Although you may feel disadvantaged as a nontraditional med school student, your experiences make your story even more unique. Ensure you highlight your love for medicine and what inspired you to change your path, demonstrate you have the skills and qualities to handle med school's rigorous curriculum, and that you're committed to your new path.
All medical schools accept students with backgrounds considered nontraditional. However, some schools are more open to nontraditional applicants than others.
For example, John Hopkins School of Medicine boasts a low 7% acceptance rate, but recent data shows that 14% of the matriculants were nontraditional applicants.
The school states that these applicants "have distinguished themselves further by demonstrating leadership qualities, a commitment to service, a passion for medicine and a range of additional personal qualities that are indicative of successful students and physicians." JHU is one of the best medical schools for nontraditional students.
Nontraditional medical student success stories aren't difficult to come by. For example, Alex was admitted to Stanford University School of Medicine after graduating college and working in technology for two years. Even with little clinical and research experience, he leaned into his passions and related them to the medical field, leading to his acceptance.
Source: Stanford Medical School
Michelle Benedict, a nontraditional medical student at UMichigan Medical School, urges you to remember that your background is an asset. She understands some students may feel that they're perceived as less competitive.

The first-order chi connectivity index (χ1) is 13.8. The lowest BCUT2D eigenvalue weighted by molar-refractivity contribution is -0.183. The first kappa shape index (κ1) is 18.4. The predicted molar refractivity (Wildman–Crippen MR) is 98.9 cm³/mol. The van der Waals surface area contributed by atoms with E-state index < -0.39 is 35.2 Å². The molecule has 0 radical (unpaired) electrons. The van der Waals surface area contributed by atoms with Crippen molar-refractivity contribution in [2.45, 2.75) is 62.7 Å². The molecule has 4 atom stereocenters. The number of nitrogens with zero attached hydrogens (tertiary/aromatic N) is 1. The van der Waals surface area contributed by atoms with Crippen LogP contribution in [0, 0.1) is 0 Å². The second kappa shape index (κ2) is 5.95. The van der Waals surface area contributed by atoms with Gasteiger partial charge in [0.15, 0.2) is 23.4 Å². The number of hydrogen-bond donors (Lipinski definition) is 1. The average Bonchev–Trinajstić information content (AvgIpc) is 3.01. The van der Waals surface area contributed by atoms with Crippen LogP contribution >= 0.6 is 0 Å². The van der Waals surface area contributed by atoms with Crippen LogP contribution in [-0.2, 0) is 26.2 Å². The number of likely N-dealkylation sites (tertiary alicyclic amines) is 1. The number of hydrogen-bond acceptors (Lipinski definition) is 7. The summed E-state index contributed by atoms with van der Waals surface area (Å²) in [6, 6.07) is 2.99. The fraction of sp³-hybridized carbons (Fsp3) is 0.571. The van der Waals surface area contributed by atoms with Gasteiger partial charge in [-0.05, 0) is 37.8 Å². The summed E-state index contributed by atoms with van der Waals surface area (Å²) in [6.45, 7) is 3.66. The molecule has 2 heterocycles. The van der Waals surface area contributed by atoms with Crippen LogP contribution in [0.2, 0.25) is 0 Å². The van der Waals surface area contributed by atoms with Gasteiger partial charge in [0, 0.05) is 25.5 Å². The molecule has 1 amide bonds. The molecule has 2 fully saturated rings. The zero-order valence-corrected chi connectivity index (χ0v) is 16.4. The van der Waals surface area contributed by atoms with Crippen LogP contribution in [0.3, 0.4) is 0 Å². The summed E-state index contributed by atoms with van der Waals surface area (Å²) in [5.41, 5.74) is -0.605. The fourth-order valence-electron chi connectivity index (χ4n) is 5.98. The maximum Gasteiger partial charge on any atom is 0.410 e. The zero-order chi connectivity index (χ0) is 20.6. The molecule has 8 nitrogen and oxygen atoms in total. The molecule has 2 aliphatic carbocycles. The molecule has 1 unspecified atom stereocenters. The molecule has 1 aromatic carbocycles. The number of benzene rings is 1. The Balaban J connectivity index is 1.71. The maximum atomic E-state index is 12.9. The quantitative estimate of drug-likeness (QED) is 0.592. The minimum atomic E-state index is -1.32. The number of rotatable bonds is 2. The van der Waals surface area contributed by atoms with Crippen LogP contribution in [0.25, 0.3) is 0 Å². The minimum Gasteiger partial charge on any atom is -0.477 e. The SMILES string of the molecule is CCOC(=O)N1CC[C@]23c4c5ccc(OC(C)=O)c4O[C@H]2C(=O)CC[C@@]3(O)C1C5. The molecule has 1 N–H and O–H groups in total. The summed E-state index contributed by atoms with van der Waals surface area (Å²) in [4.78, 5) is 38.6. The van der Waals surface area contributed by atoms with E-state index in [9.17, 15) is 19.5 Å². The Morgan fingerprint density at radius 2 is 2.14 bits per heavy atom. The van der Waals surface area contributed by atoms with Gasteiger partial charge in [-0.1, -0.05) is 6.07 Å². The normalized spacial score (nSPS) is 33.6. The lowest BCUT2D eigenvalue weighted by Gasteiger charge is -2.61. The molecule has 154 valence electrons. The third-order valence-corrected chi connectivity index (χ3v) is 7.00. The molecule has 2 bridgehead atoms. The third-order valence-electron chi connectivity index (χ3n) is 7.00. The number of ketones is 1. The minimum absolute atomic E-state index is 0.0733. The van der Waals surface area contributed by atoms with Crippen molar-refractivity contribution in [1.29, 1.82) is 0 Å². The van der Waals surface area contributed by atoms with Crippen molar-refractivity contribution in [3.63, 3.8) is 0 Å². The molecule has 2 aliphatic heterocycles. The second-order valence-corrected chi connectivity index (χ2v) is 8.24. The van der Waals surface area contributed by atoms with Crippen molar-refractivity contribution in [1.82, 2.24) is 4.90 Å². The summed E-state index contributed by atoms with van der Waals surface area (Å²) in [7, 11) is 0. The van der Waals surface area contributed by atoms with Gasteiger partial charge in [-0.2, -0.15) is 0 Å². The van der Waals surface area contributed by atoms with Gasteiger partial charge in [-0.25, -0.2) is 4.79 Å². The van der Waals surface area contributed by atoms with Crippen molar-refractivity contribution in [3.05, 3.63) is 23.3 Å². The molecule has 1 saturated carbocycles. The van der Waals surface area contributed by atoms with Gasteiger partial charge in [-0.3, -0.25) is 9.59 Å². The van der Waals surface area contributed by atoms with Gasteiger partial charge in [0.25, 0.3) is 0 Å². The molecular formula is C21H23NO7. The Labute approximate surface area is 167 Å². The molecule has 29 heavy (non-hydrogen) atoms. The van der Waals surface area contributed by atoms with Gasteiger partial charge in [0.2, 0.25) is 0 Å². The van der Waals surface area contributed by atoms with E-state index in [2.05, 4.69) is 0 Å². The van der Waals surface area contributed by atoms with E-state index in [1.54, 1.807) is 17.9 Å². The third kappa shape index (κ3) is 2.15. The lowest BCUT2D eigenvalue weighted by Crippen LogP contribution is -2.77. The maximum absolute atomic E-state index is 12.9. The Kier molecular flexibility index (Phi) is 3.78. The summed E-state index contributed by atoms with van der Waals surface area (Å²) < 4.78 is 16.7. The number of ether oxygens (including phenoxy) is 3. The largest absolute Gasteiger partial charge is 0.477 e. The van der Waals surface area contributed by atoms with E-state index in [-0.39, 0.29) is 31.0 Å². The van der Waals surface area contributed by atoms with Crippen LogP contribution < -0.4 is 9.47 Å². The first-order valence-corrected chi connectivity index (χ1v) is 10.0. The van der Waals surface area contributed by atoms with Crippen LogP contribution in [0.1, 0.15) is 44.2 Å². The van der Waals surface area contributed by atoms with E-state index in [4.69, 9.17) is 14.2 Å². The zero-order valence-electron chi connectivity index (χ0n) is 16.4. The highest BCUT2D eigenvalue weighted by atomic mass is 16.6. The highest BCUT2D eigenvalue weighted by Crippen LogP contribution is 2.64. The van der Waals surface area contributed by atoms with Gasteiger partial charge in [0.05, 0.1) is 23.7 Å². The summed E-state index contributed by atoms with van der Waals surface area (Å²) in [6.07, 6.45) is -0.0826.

"Life, medicine and self-identity are rarely linear, and so it's important to see yourself not as a train switching tracks, but rather a train gaining speed and momentum," she said. Remember, your nontraditional status can add value and differentiation to the schools you want to attend.
To apply as a nontraditional medical school applicant, you will follow the same application procedures as traditional applicants. There are three pathways:
If you want to become an MD, apply to allopathic schools. Allopathic schools make up the majority of medical schools in the United States. If you want to become a DO, apply to osteopathic schools. Applying to medical school for nontraditional applicants is essentially the same as their traditional peers.
If you still have questions about what being a nontraditional applicant means for you, these FAQs will provide the answers.
Getting into medical school can be tough. Focus on building a competitive application to boost your chances. Polishing your application, achieving a high MCAT score, and gaining relevant experience are essential.
You can, but you must complete science-related prerequisites. You should aim to complete your science coursework with a competitive GPA to boost your application.
There is no age cut-off to attend medical school, so you can definitely apply as a mature student. However, you should be realistic about your goals. Medical school is a commitment of at least four years. Your required residency after medical school is at least three more years.
A nontraditional applicant for med school can be someone who:
You’re considered a nontraditional applicant if you fit in any of these categories.
Among the best med schools for nontraditional students are John Hopkins and Harvard. John Hopkins accepts many nontraditional students, and Harvard’s selection criteria reference that it’s a nontraditional applicant-friendly school.
It doesn’t matter whether or not you are paid for your medical experience or extracurriculars. Volunteering is a perfectly acceptable method of gaining relevant experience. Admissions committees like to see candidates who serve their communities. However, you should double-check the requirements before applying.
As a nontraditional applicant, you’d be an asset to the increasingly diverse med school landscape. Because med schools review candidates holistically, you can have an edge over other applicants with your different background and perspectives.
Remember to reaffirm your transferable skills related to your medical education and career. Ensure you complete all requirements before applying. Thankfully, the nontraditional path to medical school doesn’t need to put you at a disadvantage. With our tips for success, you’re well on your way to getting accepted at your dream med school.